By carefully crafting personalised messages, attackers can significantly increase the chances of success in compromising targets compared to generic phishing attempts. The level of sophistication and customisation in spear phishing attacks makes them harder to detect and raises the probability of successful infiltration.
Moreover, spear phishing serves as a launching point for more advanced attacks, such as targeted malware infections, social engineering exploits, or business email compromise (BEC) schemes. Once an attacker gains a foothold through spear phishing, they can proceed with their malicious activities, including data exfiltration, network infiltration, or financial fraud.
Reasons For The New Figures
The reasons why spear phishing makes up only 0.1 per cent of all email-based attacks but are responsible for two-thirds of all breaches (i.e they have disproportionately higher success rate compared to other types of email-based attacks) are, therefore, that:
– Spear-phishing attacks are highly targeted and tailored to specific individuals or organisations, and this customisation makes the attacks more convincing, increases the likelihood of victims falling for them and, therefore, increases their effectiveness.
– These attacks take advantage of human psychology and behavioural traits, such as trust, curiosity, and urgency and, by leveraging these vulnerabilities, attackers can trick individuals into divulging sensitive information or performing actions that compromise security.
– Spear Phishing bypasses technical security measures, e.g. firewalls, antivirus software, and spam filters, enabling attackers to circumvent traditional security controls and directly target individuals.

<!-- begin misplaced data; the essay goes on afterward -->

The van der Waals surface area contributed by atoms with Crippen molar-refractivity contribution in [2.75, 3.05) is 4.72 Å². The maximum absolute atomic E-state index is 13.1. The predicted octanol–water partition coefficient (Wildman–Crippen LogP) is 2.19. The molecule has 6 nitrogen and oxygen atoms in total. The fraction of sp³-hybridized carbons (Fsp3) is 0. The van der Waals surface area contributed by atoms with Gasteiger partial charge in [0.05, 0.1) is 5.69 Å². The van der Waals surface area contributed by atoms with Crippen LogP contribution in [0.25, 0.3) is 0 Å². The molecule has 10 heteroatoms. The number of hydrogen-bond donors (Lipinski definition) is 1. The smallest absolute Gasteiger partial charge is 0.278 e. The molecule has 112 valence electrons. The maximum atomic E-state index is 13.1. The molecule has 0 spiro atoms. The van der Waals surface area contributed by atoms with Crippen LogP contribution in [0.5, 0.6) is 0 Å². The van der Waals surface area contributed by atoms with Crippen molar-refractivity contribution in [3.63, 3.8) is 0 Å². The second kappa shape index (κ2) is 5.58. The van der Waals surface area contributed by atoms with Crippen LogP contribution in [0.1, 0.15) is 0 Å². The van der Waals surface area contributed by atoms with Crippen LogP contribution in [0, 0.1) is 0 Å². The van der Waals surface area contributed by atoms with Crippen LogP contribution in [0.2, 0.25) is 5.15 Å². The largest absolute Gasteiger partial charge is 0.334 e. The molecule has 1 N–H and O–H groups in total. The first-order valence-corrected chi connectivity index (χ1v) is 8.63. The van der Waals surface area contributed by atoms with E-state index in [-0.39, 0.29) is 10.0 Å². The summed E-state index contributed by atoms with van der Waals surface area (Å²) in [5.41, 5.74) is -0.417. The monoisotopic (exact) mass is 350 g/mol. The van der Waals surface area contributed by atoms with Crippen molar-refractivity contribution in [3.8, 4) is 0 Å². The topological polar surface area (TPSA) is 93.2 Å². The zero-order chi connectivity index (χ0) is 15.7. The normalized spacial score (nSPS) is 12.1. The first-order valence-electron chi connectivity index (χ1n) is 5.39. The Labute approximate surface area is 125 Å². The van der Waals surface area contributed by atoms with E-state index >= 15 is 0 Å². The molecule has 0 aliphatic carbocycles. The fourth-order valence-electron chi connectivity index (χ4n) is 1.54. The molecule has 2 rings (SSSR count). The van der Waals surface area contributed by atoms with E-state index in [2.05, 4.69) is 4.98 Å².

– While spear-phishing attacks may target a specific individual initially, their success can lead to broader repercussions. For example, compromising one employee’s credentials through a spear-phishing attack could provide the attacker with access to sensitive systems or information, potentially leading to a significant breach affecting an entire organisation.
Most Ransomware Attacks Target Backups
The 2023 Ransomware Trends Report from software company Veeam has revealed that 93 per cent of cyber-attacks target backup storage to force the ransom payment because it removes the option of recovery. The report found that these attacks are successful in debilitating their victims’ ability to recover in three-quarters of events and that more than one-third (39 per cent) of backup repositories are completely lost in these backup-targeted attacks.
As the name suggests, ransomware is a type of malicious software designed to encrypt files on a victim’s computer or network, rendering them inaccessible until a ransom is paid to the attacker (usually to a crypto account like bitcoin to avoid detection). It is a form of cyber extortion that aims to extort money from individuals, businesses, or organisations by holding their valuable data hostage.
Paying The Ransom?
It is widely known that paying the ransom often doesn’t work and even if the ransom is paid, data can still be destroyed and/or, the attackers don’t provide the decryption key and simply make off with the money.
That said, according to the Veeam report, for the second year in a row, most of the organisations surveyed (80 per cent) said they had paid the ransom to end an attack and recover data, despite 41 per cent of organisations actually having a “Do-Not-Pay” policy on ransomware. Still, while 59 per cent paid the ransom and were able to recover data, 21 per cent paid the ransom yet still didn’t get their data back from the cyber criminals. Additionally, only 16 per cent of organisations avoided paying ransom because they were able to recover from backups. Sadly, the global statistic of organisations able to recover data themselves without paying ransom is down from 19 per cent in last year’s survey.
Protecting Your Business Against Ransomware Attacks